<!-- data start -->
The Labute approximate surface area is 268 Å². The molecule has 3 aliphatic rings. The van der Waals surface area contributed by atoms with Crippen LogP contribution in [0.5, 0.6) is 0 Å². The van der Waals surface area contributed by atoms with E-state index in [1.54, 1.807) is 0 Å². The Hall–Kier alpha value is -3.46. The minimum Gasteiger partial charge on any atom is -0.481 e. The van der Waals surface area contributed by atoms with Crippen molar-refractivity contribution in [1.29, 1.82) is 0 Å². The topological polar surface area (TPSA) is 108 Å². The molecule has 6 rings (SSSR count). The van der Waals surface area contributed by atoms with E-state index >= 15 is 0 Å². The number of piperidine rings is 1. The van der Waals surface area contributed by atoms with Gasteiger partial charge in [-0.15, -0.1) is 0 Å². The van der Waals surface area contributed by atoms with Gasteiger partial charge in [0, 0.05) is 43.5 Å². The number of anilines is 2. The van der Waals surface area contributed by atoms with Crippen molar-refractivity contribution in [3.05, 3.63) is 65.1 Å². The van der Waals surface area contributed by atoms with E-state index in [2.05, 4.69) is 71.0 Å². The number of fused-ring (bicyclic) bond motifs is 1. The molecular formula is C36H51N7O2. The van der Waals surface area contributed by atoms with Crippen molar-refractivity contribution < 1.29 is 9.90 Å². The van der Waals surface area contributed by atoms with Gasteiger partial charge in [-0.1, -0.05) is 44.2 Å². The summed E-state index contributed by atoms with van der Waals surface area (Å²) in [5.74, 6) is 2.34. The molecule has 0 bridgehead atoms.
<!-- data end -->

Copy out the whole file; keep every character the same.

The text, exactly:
The Labute approximate surface area is 268 Å². The molecule has 3 aliphatic rings. The van der Waals surface area contributed by atoms with Crippen LogP contribution in [0.5, 0.6) is 0 Å². The van der Waals surface area contributed by atoms with E-state index in [1.54, 1.807) is 0 Å². The Hall–Kier alpha value is -3.46. The minimum Gasteiger partial charge on any atom is -0.481 e. The van der Waals surface area contributed by atoms with Crippen molar-refractivity contribution in [1.29, 1.82) is 0 Å². The topological polar surface area (TPSA) is 108 Å². The molecule has 6 rings (SSSR count). The van der Waals surface area contributed by atoms with E-state index >= 15 is 0 Å². The number of piperidine rings is 1. The van der Waals surface area contributed by atoms with Gasteiger partial charge in [-0.15, -0.1) is 0 Å². The van der Waals surface area contributed by atoms with Gasteiger partial charge in [0, 0.05) is 43.5 Å². The number of anilines is 2. The van der Waals surface area contributed by atoms with Crippen molar-refractivity contribution in [3.05, 3.63) is 65.1 Å². The van der Waals surface area contributed by atoms with E-state index in [2.05, 4.69) is 71.0 Å². The number of fused-ring (bicyclic) bond motifs is 1. The molecular formula is C36H51N7O2. The van der Waals surface area contributed by atoms with Crippen molar-refractivity contribution < 1.29 is 9.90 Å². The van der Waals surface area contributed by atoms with Gasteiger partial charge in [-0.1, -0.05) is 44.2 Å². The summed E-state index contributed by atoms with van der Waals surface area (Å²) in [5.74, 6) is 2.34. The molecule has 0 bridgehead atoms.